Solar farm plans for Peterborough spark animal welfare and house price concerns

Multiple objections against plans for a new solar and battery farm in Stanground have been sent into Peterborough City Council.
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Furious residents believe the proposed development off Buntings Lane would be hugely detrimental to local wildlife and to their own house prices.

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The county council owns the land between the A1139 Fletton Parkway, Stanham Way and the A605 and has said the project would supply the National Grid and be of no cost to Peterborough City Council or its residents.

The proposed site for the new solar and battery farm (forefront)The proposed site for the new solar and battery farm (forefront)
The proposed site for the new solar and battery farm (forefront)

The proposals were first unveiled last year with a planning application recently submitted to the city council following a consultation with local residents.

However, many neighbours have now submitted their objections to the local authority.

One person wrote: “It is inconceivable this plan has even been proposed so close to a residential site,” while another stated: “This will replace the nice field view from my garden with ugly solar panels. This will decrease the value of my property.”

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The majority of the concerns, though, centred on the effect of wildlife which use the land for grazing.

One objector wrote: “This field has been home for beautiful horses for 25 years and home for rabbits, foxes and other wildlife. Now you are planning to destroy this with solar panels and station on this beautiful landscape.

“Me and my family enjoy this landscape everyday and watching the horses. My son even bought binoculars to see them closer, now there will be nothing to look at, an eyesore full of solar panels.. Definitely object..”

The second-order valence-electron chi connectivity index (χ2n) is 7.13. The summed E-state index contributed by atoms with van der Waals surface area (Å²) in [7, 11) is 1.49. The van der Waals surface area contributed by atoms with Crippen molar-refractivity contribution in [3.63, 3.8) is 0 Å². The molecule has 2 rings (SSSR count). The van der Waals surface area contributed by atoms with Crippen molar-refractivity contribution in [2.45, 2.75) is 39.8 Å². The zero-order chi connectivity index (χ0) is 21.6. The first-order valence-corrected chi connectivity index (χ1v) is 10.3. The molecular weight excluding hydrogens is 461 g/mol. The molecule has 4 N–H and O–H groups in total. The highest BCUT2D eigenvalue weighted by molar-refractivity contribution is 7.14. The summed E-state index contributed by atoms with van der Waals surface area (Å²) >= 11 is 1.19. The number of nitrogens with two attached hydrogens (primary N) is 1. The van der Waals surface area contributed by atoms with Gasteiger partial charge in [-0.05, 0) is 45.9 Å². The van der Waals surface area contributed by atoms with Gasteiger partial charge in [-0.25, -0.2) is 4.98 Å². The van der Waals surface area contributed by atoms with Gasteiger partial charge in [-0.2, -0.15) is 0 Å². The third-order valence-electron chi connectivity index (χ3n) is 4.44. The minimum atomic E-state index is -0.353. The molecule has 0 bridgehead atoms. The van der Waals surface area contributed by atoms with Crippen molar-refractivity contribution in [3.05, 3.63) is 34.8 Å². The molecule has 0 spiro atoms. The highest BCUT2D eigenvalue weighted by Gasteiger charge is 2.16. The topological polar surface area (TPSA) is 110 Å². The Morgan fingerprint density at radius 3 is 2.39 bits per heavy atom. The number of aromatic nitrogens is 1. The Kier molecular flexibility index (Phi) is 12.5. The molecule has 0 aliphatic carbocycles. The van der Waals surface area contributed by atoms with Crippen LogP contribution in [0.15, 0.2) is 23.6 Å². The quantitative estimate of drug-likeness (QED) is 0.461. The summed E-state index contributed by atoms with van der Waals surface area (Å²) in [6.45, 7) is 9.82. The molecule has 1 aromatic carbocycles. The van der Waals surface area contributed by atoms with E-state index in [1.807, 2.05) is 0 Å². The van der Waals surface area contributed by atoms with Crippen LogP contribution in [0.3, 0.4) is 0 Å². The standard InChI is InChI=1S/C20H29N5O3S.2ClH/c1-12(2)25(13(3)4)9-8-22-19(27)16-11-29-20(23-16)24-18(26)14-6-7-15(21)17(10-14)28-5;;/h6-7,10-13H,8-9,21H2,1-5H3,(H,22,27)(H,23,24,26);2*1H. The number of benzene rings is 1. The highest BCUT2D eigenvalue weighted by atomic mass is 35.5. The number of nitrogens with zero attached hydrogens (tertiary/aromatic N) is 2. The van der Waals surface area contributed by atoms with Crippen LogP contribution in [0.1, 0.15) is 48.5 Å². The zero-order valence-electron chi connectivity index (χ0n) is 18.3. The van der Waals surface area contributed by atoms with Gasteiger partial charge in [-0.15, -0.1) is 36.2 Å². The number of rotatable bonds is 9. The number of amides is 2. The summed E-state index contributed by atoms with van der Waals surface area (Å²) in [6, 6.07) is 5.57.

Another person wrote: “I object on the grounds that we are destroying too much green land for wildlife.

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“Since moving here, aside from bugs, birds and butterflies I’ve seen rabbits and little deer in those fields and seen the red kites flying over that land.

“In my garden I’ve seen squirrels, and I’ve had a grass snake. Nature needs an eco system that sustains, not destroys. Have we learned nothing in all this time?”

The only message of support has so far come from the Cambridgeshire and Peterborough Campaign to Protect Rural England which said: “We think this is a much more suitable location than using productive farmland.”

A planning statement submitted to the city council as part of the application states that no “existing or proposed residential properties” have been designed to view the site from gardens or “principal windows”.

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It added that it would mitigate adverse visual effects through measures which include planting new woodland and dense shrubs, as well as the erection of a fence.

On the subject of wildlife, the statement acknowledges that a Preliminary Ecological Assessment has shown that horses could lose the land for grazing.

But it claims that this can be mitigated through measures including the “adoption of a conservation grazing or mowing regime”.

Access to the site would be off the A605, while construction of the project would take approximately 24 weeks.

The application will now be considered and is almost certain to be decided upon by members of the council’s planning committee.